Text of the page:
CANADIAN RAILWAY OFFICE OF ARBITRATION
CASE NO. 2264
Heard at Montreal, Wednesday, 15 July 1992
CANADIAN NATIONAL RAILWAY COMPANY
BROTHERHOOD OF MAINTENANCE OF WAY EMPLOYEES
Claim on behalf of Track Maintenance Foreman W.C. Joyce and Track Maintainer P.V. O'Neil for eight hours each for fire patrol performed by Assistant Track Supervisor B. Troy on May 5, 1990.
JOINT STATEMENT OF ISSUE:
The Brotherhood contends that: 1) That the Company violated Article 34.3 and Appendix XV of Agreement 10.1 by permitting Assistant Track Supervisor Troy to perform work that is currently and traditionally performed by employees in the BMWE bargaining unit: 2) That, in the alternative, the Company's argument that the BMWE membership has no proprietary interest in fire patrol yet must perform such work when called upon to do so is invalid in light of the fact that the collective agreement has no provision that creates such a position: 3) That, if, however, the Company's argument as set out in paragraph 2 is found to be correct, a new position or classification was created and the Company violated the collective agreement by not fixing compensation for the position in conformity with the provisions of article 27.1 of agreement 10.1: 4) That, if the Company's argument as set out in paragraph 2 is found to be correct, the Company violated article 15 of agreement 10.1 and article 3 of agreement 10.8 by not properly bulletining the positions in question.
The Brotherhood requests: That the grievors be compensated for eight hours each at their respective applicable rates.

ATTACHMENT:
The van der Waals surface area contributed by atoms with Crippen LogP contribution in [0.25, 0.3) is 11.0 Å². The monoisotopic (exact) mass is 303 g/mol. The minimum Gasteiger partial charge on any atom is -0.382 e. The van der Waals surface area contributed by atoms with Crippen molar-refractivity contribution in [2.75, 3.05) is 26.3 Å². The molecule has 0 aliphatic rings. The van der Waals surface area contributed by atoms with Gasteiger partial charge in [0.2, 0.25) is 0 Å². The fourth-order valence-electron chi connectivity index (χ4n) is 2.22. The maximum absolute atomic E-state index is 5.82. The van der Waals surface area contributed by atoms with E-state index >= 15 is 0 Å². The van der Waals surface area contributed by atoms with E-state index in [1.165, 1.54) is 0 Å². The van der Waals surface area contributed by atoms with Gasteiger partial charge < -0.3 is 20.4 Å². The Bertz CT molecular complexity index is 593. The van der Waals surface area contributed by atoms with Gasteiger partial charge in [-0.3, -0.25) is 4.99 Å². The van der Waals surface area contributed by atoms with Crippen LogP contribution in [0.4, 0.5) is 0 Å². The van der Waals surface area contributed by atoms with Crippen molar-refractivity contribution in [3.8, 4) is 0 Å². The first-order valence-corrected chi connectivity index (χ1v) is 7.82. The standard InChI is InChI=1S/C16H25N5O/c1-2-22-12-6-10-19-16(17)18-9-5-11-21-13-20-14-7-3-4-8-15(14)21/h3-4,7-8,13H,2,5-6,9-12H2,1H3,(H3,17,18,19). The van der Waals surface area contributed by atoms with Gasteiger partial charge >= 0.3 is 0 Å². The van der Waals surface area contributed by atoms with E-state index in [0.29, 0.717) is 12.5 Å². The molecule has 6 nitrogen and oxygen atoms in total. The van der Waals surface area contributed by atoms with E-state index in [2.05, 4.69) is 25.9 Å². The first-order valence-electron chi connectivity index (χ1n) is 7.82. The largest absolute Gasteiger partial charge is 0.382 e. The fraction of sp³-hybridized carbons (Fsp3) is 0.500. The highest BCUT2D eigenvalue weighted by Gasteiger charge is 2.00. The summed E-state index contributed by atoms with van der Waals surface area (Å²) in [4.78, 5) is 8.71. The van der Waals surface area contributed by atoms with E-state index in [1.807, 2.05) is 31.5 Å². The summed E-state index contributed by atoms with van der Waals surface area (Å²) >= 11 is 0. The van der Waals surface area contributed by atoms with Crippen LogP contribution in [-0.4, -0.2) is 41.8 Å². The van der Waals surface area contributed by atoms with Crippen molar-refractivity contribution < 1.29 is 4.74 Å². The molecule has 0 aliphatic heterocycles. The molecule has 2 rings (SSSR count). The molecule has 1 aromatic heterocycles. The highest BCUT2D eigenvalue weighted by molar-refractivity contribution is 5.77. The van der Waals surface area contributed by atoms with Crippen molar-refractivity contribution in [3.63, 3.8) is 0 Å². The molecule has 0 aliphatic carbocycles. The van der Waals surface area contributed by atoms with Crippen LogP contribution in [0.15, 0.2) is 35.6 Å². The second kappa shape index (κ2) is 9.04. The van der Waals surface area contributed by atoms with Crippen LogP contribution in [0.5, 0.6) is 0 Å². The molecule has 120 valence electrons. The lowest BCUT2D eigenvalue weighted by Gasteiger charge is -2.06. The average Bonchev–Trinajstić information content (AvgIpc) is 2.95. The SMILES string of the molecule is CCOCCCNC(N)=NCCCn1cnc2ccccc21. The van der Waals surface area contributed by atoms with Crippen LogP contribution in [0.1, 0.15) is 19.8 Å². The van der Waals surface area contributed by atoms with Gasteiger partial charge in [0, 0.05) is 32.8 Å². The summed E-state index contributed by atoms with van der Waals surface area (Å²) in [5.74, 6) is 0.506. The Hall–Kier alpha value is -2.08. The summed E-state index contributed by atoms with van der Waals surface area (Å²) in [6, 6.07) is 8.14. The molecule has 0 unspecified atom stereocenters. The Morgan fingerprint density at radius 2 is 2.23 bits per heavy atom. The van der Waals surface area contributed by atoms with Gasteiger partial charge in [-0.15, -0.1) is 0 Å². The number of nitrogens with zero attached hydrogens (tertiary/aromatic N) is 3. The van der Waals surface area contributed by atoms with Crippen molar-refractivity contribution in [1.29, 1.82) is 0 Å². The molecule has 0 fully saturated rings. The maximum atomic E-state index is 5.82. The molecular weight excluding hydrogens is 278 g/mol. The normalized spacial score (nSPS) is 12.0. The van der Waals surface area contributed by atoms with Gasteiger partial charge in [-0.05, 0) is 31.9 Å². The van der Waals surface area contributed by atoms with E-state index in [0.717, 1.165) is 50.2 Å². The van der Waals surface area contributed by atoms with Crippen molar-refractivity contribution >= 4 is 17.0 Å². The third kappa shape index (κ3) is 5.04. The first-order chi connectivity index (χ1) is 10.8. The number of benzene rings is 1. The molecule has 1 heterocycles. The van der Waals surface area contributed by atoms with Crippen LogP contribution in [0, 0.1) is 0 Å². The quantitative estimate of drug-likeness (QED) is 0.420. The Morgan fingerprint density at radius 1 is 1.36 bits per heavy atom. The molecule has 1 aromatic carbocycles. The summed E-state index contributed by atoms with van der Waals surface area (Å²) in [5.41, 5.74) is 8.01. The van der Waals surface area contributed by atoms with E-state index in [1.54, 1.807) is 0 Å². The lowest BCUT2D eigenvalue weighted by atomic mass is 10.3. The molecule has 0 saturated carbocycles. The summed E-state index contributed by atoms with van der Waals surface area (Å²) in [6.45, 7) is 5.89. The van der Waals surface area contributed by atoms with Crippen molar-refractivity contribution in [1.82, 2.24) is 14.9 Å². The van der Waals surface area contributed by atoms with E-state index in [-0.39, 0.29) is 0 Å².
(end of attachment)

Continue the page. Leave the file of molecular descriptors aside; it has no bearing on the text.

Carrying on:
The Company denies the Brotherhood's contentions and declines payment.
FOR THE BROTHERHOOD: FOR THE COMPANY:
(SGD.) R. A. BOWDEN (SGD.) M. M. BOYLE
SYSTEM FEDERATION GENERAL CHAIRMAN for: ASSISTANT VICE-PRESIDENT, LABOUR RELATIONS
There appeared on behalf of the Company:
D. C. St. Cyr - Manager, Labour Relations, Montreal
R. Lecavalier - Counsel, Montreal
D. C. Gignac - System Labour Relations Officer, Montreal
M. S. Hughes - System Labour Relations Officer, Montreal
N. K. Colasimone - General Supervisor, Repair Facilities, Capreol
And on behalf of the Brotherhood:
D. A. Brown - General Counsel, Ottawa
R. A. Bowden - System Federation General Chairman, Ottawa
P. Davidson - Counsel, Ottawa
J. Rioux - General Chairman, Grimsby
A. Trudel - General Chairman, Chomedy
AWARD OF THE ARBITRATOR
On July 18, 1992 this Office issued an award in this matter dismissing the grievance. That award was quashed by a decision of the Superior Court of Quebec dated January 5, 1993. The Court found that the Arbitrator failed to exercise his jurisdiction in respect of the issues raised by the grievance, nullified the award and directed that it be returned to the Arbitrator for a determination of each question raised in the Joint Statement of Issue. This award is, therefore, in compliance with that direction of the Court.
The issues raised in the Joint Statement of Issue will be dealt with in turn. The first contention is as follows:
1) That the Company violated Article 34.3 and Appendix XV of Agreement 10.1 by permitting Assistant Track Supervisor Troy to perform work that is currently and traditionally performed by employees in the BMWE bargaining unit:
Article 34.3 of the collective agreement provides as follows:
34.3 Except in cases of emergency or temporary urgency, employees outside of the maintenance of way service shall not be assigned to do work which properly belongs to the maintenance of way department, nor will maintenance of way employees be required to do any work except such as pertains to his division or department of maintenance of way service.